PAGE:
Buffalo, New York is not only a bustling city today, but also has a deep and rich history. The area was originally inhabited by the Iroquois people, who were known for their agricultural practices as well as their intricate trading networks with other Native Americans and Europeans.
The first European settlers to arrive in Buffalo were French missionaries and traders who came in the late 1600s. They were followed by British settlers, who established the first towns in the area beginning in 1789. The early settlers focused on fur trapping and trading, as well as building trails and roads to further connect Buffalo with other areas of New York and Canada.
In 1813, during the War of 1812, the British burned Buffalo to the ground. However, by this time it had already become an important port city for trade and transportation. Buffalo quickly recovered from its destruction in the war and was soon a key hub for commerce and industry, such as grain milling, lumber processing, shipbuilding and more.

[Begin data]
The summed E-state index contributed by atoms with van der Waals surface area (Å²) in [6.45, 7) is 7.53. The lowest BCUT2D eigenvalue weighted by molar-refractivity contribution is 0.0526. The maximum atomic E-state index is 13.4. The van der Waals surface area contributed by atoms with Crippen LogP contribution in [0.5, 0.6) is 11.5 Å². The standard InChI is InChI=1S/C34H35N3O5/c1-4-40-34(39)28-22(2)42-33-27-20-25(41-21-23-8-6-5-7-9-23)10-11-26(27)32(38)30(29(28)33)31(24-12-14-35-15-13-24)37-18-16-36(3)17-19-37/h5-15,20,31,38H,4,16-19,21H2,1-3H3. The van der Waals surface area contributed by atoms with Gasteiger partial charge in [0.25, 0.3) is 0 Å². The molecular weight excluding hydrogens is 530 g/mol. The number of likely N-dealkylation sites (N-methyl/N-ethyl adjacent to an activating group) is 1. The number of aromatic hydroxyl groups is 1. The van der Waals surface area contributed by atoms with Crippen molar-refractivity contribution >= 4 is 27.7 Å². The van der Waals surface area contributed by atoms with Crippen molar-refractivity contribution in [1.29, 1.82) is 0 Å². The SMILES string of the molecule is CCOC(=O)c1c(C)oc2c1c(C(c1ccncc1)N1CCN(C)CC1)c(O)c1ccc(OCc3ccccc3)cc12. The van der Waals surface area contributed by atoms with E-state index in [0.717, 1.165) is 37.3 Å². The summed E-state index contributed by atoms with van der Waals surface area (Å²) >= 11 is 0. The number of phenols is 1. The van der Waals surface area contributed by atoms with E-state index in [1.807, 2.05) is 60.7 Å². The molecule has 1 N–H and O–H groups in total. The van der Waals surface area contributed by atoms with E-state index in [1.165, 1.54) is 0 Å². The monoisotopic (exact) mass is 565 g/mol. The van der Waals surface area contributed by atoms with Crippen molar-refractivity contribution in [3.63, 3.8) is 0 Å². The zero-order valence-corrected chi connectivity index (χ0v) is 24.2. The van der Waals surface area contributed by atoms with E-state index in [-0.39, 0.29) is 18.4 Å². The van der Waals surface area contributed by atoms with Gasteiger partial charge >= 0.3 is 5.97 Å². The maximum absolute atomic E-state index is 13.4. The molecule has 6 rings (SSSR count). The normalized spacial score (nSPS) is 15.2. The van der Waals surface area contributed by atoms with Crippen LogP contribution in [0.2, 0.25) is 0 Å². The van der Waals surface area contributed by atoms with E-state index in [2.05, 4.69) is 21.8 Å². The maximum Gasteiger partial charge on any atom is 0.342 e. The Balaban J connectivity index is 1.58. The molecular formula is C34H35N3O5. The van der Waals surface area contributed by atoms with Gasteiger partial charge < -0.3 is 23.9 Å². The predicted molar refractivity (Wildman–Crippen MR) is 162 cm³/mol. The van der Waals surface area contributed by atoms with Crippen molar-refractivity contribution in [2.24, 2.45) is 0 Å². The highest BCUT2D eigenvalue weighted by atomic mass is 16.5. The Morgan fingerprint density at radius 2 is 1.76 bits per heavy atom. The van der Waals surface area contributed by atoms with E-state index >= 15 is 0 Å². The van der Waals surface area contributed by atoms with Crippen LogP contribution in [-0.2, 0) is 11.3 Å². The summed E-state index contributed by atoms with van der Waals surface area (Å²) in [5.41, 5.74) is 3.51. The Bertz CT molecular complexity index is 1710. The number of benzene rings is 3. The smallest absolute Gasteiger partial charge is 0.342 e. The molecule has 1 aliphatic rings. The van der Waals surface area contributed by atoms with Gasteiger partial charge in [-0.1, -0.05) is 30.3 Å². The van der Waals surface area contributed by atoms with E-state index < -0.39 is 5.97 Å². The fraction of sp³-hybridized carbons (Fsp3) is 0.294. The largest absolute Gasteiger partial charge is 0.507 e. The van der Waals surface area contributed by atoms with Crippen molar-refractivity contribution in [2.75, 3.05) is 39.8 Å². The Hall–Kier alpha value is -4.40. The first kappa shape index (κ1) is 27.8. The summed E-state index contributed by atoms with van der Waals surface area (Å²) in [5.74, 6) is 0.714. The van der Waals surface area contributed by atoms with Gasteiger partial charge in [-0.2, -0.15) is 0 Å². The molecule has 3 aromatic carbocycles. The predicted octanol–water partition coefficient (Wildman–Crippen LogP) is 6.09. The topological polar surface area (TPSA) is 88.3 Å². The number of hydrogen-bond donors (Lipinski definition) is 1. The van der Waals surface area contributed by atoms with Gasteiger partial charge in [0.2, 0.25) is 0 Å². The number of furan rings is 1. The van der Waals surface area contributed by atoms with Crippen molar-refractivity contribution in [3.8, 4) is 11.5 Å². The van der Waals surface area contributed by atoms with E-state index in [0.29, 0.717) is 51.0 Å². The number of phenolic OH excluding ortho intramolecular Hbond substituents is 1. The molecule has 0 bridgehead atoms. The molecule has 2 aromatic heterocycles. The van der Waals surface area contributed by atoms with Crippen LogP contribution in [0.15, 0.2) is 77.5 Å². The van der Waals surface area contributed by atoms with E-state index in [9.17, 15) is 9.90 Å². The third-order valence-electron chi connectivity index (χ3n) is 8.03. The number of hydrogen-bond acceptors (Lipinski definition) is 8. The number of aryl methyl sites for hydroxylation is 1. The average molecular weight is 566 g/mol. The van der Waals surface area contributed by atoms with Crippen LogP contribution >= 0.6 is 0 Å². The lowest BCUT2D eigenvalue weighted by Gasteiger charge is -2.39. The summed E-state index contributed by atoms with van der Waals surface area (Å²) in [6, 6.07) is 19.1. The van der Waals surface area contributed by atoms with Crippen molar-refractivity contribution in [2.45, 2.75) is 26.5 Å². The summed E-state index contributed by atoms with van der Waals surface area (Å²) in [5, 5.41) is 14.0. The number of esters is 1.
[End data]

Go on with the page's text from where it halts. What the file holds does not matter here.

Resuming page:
In 1825, the city of Buffalo was officially incorporated. With the completion of the Erie Canal in 1825, Buffalo became an even more important transportation hub connecting Great Lakes ports with other major eastern cities. This also drove a boom in population growth and development throughout the 1800s, resulting in Buffalo becoming one of the most populous cities in New York State.